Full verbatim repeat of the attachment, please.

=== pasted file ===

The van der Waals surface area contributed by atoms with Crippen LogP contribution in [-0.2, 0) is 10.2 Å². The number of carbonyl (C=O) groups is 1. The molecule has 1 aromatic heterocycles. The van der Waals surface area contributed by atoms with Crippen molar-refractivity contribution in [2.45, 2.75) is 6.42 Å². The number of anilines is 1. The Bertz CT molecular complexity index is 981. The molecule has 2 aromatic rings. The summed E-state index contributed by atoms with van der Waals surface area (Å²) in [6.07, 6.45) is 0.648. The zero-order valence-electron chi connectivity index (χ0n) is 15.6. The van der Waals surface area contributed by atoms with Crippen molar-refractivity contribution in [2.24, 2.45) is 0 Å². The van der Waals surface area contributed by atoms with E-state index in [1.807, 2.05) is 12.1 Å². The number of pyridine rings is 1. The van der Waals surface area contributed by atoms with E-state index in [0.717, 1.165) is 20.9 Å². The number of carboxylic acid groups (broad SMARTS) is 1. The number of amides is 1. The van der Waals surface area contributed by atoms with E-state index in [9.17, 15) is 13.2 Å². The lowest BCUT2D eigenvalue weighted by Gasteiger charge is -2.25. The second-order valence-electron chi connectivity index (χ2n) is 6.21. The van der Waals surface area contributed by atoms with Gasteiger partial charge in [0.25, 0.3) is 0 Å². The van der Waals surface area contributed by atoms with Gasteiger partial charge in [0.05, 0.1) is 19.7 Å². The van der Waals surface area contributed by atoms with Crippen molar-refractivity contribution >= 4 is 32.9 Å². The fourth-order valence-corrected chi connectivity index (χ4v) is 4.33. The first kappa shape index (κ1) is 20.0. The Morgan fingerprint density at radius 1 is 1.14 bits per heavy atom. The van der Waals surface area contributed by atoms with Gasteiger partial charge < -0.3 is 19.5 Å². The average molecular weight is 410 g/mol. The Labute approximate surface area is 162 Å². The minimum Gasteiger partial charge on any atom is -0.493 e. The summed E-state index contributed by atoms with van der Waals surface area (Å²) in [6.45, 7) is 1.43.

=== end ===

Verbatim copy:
The van der Waals surface area contributed by atoms with Crippen LogP contribution in [-0.2, 0) is 10.2 Å². The number of carbonyl (C=O) groups is 1. The molecule has 1 aromatic heterocycles. The van der Waals surface area contributed by atoms with Crippen molar-refractivity contribution in [2.45, 2.75) is 6.42 Å². The number of anilines is 1. The Bertz CT molecular complexity index is 981. The molecule has 2 aromatic rings. The summed E-state index contributed by atoms with van der Waals surface area (Å²) in [6.07, 6.45) is 0.648. The zero-order valence-electron chi connectivity index (χ0n) is 15.6. The van der Waals surface area contributed by atoms with Crippen molar-refractivity contribution in [2.24, 2.45) is 0 Å². The van der Waals surface area contributed by atoms with E-state index in [1.807, 2.05) is 12.1 Å². The number of pyridine rings is 1. The van der Waals surface area contributed by atoms with E-state index in [0.717, 1.165) is 20.9 Å². The number of carboxylic acid groups (broad SMARTS) is 1. The number of amides is 1. The van der Waals surface area contributed by atoms with E-state index in [9.17, 15) is 13.2 Å². The lowest BCUT2D eigenvalue weighted by Gasteiger charge is -2.25. The second-order valence-electron chi connectivity index (χ2n) is 6.21. The van der Waals surface area contributed by atoms with Gasteiger partial charge in [0.25, 0.3) is 0 Å². The van der Waals surface area contributed by atoms with Gasteiger partial charge in [0.05, 0.1) is 19.7 Å². The van der Waals surface area contributed by atoms with Crippen molar-refractivity contribution >= 4 is 32.9 Å². The fourth-order valence-corrected chi connectivity index (χ4v) is 4.33. The first kappa shape index (κ1) is 20.0. The Morgan fingerprint density at radius 1 is 1.14 bits per heavy atom. The van der Waals surface area contributed by atoms with Gasteiger partial charge < -0.3 is 19.5 Å². The average molecular weight is 410 g/mol. The Labute approximate surface area is 162 Å². The minimum Gasteiger partial charge on any atom is -0.493 e. The summed E-state index contributed by atoms with van der Waals surface area (Å²) in [6.45, 7) is 1.43.